Untitled by A.g. Synclair

You find religion in a glass
in half empty bottles
in the twisted notes of that song
in the way she swallows you whole
in the secret hiding place
where you keep her words
a tangled language of crickets and clocks

I Look to You by Tyree Jackson

My journey isn’t smoothly paved.

I’ve been stopped by predators and poisoned along the way.

There were many times I believed I couldn’t stand.

And there were many times I felt my life would just end.

But then I looked to you—your smile allowed me to break the walls that

isolated me from society.

So when I looked into your eyes—my reflection reminded me of a boy striving.

When I cried, I knew that you would be there to wipe away my tears, and say

“My son be strong and keep your head up high.”

You give me strength, when mine has depleted.

And it’s your motherly touch that heals my cuts and bruises when needed.

I look to you when others turned away.

And I will always look to you—for your presence allows me to truly see brighter days.

16 Miles by g emill reutter

Cylinder crosses the landscape
into the city just across Darby Creek
slides into Southwest, passing graffiti
scared bridges, trash covered banks
hurdles toward the turn of the Schuylkill
past the ivory of Penn into the temple of
the old railway gods. Continues northeast
flanged wheels slap cold iron past boat
houses, art museum and zoo into what
was once mansions of strawberry through
badlands past hulking factories of Kensington
with empty eyes tattered remnants of
Frankford, the sweet aroma of Bridesburg
chemical plants. The cylinder flies along
the track crosses the Poquessing Creek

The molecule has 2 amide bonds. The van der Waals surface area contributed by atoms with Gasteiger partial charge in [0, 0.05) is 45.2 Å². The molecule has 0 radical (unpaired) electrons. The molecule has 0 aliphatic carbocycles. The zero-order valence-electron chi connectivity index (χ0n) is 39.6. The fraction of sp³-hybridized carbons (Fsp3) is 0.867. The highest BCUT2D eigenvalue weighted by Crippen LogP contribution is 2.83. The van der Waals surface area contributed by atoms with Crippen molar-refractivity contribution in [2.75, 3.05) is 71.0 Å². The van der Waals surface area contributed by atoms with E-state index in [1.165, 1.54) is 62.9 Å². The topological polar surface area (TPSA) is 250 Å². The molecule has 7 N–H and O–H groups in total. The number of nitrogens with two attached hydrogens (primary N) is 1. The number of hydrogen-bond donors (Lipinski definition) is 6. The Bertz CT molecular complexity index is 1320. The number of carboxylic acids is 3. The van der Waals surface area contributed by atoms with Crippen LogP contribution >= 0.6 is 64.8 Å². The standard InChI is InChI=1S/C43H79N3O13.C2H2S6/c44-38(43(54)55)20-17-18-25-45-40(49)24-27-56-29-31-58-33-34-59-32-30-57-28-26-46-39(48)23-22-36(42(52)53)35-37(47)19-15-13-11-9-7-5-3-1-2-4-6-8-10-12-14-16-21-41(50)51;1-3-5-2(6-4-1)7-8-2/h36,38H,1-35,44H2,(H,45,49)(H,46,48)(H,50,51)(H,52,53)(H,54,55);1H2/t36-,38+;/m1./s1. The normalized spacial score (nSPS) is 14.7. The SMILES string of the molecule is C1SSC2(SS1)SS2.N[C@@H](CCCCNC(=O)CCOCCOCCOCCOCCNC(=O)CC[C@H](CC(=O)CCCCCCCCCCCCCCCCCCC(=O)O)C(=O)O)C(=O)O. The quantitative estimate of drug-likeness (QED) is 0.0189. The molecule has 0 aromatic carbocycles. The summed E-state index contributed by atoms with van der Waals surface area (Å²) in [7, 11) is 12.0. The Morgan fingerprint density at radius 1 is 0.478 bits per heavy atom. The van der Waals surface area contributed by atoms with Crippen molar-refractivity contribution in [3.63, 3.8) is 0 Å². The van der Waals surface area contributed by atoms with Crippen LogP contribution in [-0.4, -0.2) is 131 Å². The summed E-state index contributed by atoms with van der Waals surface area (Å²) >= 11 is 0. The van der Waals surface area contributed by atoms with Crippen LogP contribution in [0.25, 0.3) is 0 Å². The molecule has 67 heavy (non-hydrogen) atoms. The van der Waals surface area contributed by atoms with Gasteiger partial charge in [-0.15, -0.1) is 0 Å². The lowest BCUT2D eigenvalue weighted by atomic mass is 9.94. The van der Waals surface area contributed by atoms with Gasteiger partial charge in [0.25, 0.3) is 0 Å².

out of the city. They sit not noticing in
designer suits and shoes, tap on computers
ipods over wine beer or coffee. Like those
who came before them, they are not concerned
about what’s left behind.

15 Rounds by Billy Howell-Sinnard

Remember how we used to brawl our way
to a poem. A prize fighter pounding the keys
worthy of a Hemingway adventurer.

At the end of each line
the ding ended the round, then the sweep
of the cylinder like the cut-man
cleaning and sticking your wounds
so you could start another line.

The clack of the keys, hitting the speed bag,
enough in itself to add rhythm and sonics
the more inspired you became.

On your desk in the center of the ring,
a stout Remington or Smith Corona
taunted you to write that publishable poem.

You dreamed of the knockout that rarely came,
just grueling rounds of sparring,
split-decisions, and lonely girlfriends
jilted by your monk-like devotion--
battered and bruised, trying to be a contender.

Two Poems by Jack T. Marlowe


over a
month of
days, to
be precise

and then
the princess
calls, says
that she
misses me
in spite of
her social

a perpetual
busy signal

so, she
misses me
she says
though my
tells me

and after
more than
a month
on ice

i would
sooner be
hot bourbon
in hell
than be
just another

chilling in
her little
black book


the broken
man opened
up the
main vein
of his life
and let his
bleed out

then he
filled the


it didn't
do any-
thing for
his soul

but it did
seem to
improve his

when freedom of speech is treated like murder by James D Quinton

turning the corner
I hadn’t expected to see
an agitated young man holding
a frightened old woman to his body
“get back, get back,”
he told the crowd that had gathered
I could see a few ‘have-a-go-heroes’
sizing the situation up
to make their name in the local paper
“get back, get back”
I crept closer
I could see in his
bloodshot eyes that he meant it

he had a Noika pressed into
her skull
his finger on the send key
he’d obviously composed a
deadly message
a diatribe against the government
a rant about capitalism
a paean to socialism

“get back, get back.”

suddenly, a man, well-built, late forties
with a shaven head rushed forward
(he must have pictured himself in print)
he managed to wrestle
the old woman free
the assailant, backing away,
put his mobile phone
in his mouth
some of the crowd shouted “No”
but it was too late

he pressed send.


About Me

Black-Listed Magazine is an online literary magazine. We publish on a rolling basis: weekly, daily, sometimes hourly. Send submissions here: blacklistedmagazine@hotmail.com